“Non-metropolitan students had restricted access to Internet at school and very little access at home. This restricted the bridge between home and school experiences for country kids.”
Putting technology into mathematics
1 JANUARY 2003
Charles Sturt University research has shown that computers can considerably improve the quality of school students’ learning experiences in mathematics.
Charles Sturt University (CSU) research has shown that computers can considerably improve the quality of school students’ learning experiences in mathematics.
Mathematics education academic Professor Robyn Zevenbergen and fellow researchers found that students could understand complex mathematical ideas and carry out more complex calculations if computers were used in their education.
“Teaching in ‘high technology’ schools was more interesting and used more novel approaches that engaged the students in rich educational experiences,” Professor Zevenbergen said.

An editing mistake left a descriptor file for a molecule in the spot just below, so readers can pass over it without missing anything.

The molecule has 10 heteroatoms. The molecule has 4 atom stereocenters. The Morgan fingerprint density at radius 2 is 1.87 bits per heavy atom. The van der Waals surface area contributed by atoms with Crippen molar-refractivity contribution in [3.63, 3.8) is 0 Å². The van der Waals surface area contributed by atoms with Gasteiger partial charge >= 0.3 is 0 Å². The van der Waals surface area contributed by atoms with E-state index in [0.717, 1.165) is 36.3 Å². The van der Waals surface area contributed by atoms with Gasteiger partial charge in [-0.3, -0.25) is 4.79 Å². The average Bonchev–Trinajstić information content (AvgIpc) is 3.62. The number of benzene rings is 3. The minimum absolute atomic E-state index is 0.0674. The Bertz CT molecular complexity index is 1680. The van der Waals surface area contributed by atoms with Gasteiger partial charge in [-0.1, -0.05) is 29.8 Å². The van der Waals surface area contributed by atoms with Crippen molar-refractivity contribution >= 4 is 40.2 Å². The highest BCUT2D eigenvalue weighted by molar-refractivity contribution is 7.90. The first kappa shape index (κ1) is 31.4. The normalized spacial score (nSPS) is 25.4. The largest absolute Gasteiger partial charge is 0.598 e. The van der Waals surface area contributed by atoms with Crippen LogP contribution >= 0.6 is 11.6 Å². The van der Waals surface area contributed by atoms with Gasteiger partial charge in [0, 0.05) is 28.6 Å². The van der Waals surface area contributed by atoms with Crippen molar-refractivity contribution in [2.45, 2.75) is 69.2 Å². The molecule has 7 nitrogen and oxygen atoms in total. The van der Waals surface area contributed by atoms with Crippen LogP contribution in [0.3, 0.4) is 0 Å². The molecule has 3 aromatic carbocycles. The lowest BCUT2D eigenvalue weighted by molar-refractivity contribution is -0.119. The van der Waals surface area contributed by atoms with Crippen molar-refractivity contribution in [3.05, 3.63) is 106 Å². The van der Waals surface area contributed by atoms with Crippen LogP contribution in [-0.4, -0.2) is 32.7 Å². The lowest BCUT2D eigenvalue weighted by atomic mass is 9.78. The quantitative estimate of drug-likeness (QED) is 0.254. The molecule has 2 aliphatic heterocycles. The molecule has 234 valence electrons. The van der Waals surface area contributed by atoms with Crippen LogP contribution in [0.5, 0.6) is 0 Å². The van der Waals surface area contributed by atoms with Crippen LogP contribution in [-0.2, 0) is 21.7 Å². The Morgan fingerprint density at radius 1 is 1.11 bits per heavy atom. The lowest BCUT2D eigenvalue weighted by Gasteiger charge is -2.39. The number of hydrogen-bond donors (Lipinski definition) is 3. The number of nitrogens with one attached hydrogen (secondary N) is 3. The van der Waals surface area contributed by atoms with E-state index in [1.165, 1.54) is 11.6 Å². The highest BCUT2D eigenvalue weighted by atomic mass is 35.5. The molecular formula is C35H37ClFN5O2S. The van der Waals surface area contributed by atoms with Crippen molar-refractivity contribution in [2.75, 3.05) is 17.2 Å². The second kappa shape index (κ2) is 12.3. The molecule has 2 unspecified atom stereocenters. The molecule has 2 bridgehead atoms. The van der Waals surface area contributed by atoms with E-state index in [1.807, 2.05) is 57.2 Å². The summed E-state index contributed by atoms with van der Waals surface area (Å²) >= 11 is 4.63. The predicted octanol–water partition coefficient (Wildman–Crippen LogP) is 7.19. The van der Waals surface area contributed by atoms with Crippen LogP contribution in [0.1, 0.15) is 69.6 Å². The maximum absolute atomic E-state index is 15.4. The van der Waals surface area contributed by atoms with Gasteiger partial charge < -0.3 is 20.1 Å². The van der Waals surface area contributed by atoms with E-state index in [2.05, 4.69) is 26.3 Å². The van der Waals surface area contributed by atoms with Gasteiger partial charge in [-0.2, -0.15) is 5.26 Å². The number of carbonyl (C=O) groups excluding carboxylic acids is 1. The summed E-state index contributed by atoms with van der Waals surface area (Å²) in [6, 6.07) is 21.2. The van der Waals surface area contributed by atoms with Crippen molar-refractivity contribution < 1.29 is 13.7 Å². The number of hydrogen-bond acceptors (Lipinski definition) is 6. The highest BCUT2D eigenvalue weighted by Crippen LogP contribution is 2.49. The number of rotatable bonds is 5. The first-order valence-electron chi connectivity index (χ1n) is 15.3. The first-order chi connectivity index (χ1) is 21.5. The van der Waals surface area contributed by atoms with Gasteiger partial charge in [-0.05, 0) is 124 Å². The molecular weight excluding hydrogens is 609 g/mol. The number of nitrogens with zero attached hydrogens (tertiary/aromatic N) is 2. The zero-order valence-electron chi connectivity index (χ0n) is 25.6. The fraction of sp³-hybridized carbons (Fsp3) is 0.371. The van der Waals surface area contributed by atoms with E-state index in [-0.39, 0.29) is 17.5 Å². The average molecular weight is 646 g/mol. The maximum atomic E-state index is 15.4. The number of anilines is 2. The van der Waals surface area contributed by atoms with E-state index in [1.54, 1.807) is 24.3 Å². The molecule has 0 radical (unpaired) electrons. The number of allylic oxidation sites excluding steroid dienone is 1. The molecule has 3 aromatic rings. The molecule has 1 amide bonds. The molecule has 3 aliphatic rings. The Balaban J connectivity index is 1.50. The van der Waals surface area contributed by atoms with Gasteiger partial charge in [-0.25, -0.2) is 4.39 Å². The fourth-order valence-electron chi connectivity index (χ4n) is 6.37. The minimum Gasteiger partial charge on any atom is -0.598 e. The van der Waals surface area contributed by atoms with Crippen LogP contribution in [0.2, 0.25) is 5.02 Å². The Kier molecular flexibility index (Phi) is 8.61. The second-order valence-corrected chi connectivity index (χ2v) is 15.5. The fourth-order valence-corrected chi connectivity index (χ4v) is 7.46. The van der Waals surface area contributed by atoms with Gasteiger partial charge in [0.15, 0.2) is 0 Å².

“I believe our schools need to catch up with the use of technology in maths education so we can address the low numbers of students taking up this much needed discipline.”
The three year project studied how teachers use computers to support and enhance students learning of mathematics, identifying teaching strategies that can help learning. It involved ten schools and 30 teachers from Queensland and Victoria from a range of schools: rural and urban, private and public, schools with high levels of Indigenous and non-Indigenous communities, and schools that were high and low computers users.
“We found there really was a ‘digital divide’ between metropolitan and non-metropolitan schools. This could be due to many reasons, including the inexperience of non-metropolitan teachers, regardless of age, in using computer technology in the classroom.”
The research team led by Professor Zevenbergen and funded by the Australian Research Council also studied how students used computers and mathematics at home to study links between home and school environments.